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Black Press Honors Its Own
By Yussuf J. Simmonds (Managing Editor)
Published March 24, 2011

Publisher emeritus, Garth C. Reeves receiving the Lifetime Achievement Award from chairman Danny Bakewell.  (L ro R) Michael House, Congresswoman Frederica Wilson, the honoree, Dorothy Leavell, chairman Bakewell.

“… to enshrined legendary publisher, 92-year-old Garth Reeves into the Gallery of Distinguished Publishers while he is still among us.” DANNY J. BAKEWELL, SR.

During a week of celebration, remembrances and a renewal of its mission, the Black Press Week was a rousing success as it continued to “… plead our own cause.”

Yussuf J. Simmonds
Sentinel Managing Editor

The National Newspaper Publishers Association (NNPA) also known as the Black Press of America, is a 69-year-old federation of more than 200 Black community newspapers from across the United States. In celebrating Black Press week, it is important to remind everyone that the reason for the Black Press is as vital today as it was when the first Black newspaper was published in 1827 by Samuel E. Cornish and John B. Russwurm and that was/is “We wish to plead our own cause,” or in other words, “We wish to tell our own story.”

In a recent article by Joy Childs in the L.A. Watts Times, Publisher Campbell of the Arizona Informant stated, “The biggest value (of the paper) is the fact that you record the Black history of Arizona every week.”

NNPA chairman, Danny J. Bakewell, Sr. focusing the organization’s role as a advocate for its members, and indeed for Black people in general, recently commented on the potential effect the AT&T merger will have on the quality of life for minorities: “Yesterday’s announcement of the proposed merger of AT&T and T-Mobile takes us a tangible step closer to our goal of cementing broadband as ‘the great equalizer’ it bears the potential to be and increasing jobs and economic opportunities for minority and rural communities.”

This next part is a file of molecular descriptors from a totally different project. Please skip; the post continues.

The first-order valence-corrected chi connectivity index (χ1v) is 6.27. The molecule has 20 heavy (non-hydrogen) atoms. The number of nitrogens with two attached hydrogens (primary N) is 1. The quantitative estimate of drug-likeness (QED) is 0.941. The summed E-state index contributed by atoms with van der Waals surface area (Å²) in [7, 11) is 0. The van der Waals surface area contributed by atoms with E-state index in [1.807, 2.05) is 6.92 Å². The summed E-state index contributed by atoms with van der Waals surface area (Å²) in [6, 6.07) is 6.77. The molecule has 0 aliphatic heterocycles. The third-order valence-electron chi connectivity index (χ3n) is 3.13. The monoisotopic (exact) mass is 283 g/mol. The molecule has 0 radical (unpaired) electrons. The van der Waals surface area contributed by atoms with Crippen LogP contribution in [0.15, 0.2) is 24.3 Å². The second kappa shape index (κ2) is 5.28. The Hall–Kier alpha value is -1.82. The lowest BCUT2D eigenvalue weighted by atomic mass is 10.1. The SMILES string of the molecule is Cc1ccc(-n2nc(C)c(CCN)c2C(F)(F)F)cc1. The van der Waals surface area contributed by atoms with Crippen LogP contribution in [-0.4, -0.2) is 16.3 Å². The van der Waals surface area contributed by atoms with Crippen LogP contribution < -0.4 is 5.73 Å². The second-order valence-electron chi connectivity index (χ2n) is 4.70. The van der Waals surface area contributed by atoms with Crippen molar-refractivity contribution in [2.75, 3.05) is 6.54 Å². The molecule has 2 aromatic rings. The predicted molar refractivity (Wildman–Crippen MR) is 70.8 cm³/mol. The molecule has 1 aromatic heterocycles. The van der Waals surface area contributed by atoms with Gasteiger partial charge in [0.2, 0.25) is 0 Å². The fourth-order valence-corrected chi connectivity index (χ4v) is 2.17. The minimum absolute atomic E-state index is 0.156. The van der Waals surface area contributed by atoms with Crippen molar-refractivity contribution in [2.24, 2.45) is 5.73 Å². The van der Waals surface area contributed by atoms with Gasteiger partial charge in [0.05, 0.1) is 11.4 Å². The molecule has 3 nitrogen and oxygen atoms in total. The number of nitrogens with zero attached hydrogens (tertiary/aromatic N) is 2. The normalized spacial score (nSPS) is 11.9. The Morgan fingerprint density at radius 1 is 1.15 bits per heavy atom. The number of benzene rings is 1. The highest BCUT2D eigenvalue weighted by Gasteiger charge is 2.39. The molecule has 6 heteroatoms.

These are some of the successes that the Black Press celebrates as the vanguard for telling Black people’s stories throughout the centuries.

Honorees that Black Press week celebrations included were:

Shirley Sherrod as “Newsmaker of the Year” Award;

Dr. John Boyd and Timothy Pickford of the National Black Farmers
Association with the “Northstar Community Service” Award;

Garth C. Reeves, publisher emeritus of the Miami Times with the “Lifetime Achievement” Award;

The Congressional Black Caucus Financial Services Committee with the “Political Leadership” Award.

In addition, Cloves C. Campbell Sr. of Arizona Informant, and Charles W. Cherry Sr. of Florida Courier were enshrined at Howard University in the Distinguished Publishers Gallery Hall of Fame.

Chairman Bakewell also expressed his intent “… to enshrined legendary publisher, 92-year-old Garth Reeves into the Gallery of Distinguished Publishers while he is still among us.” That will be a milestone since heretofore, only deceased publishers have been enshrined in the gallery. 

Categories: National

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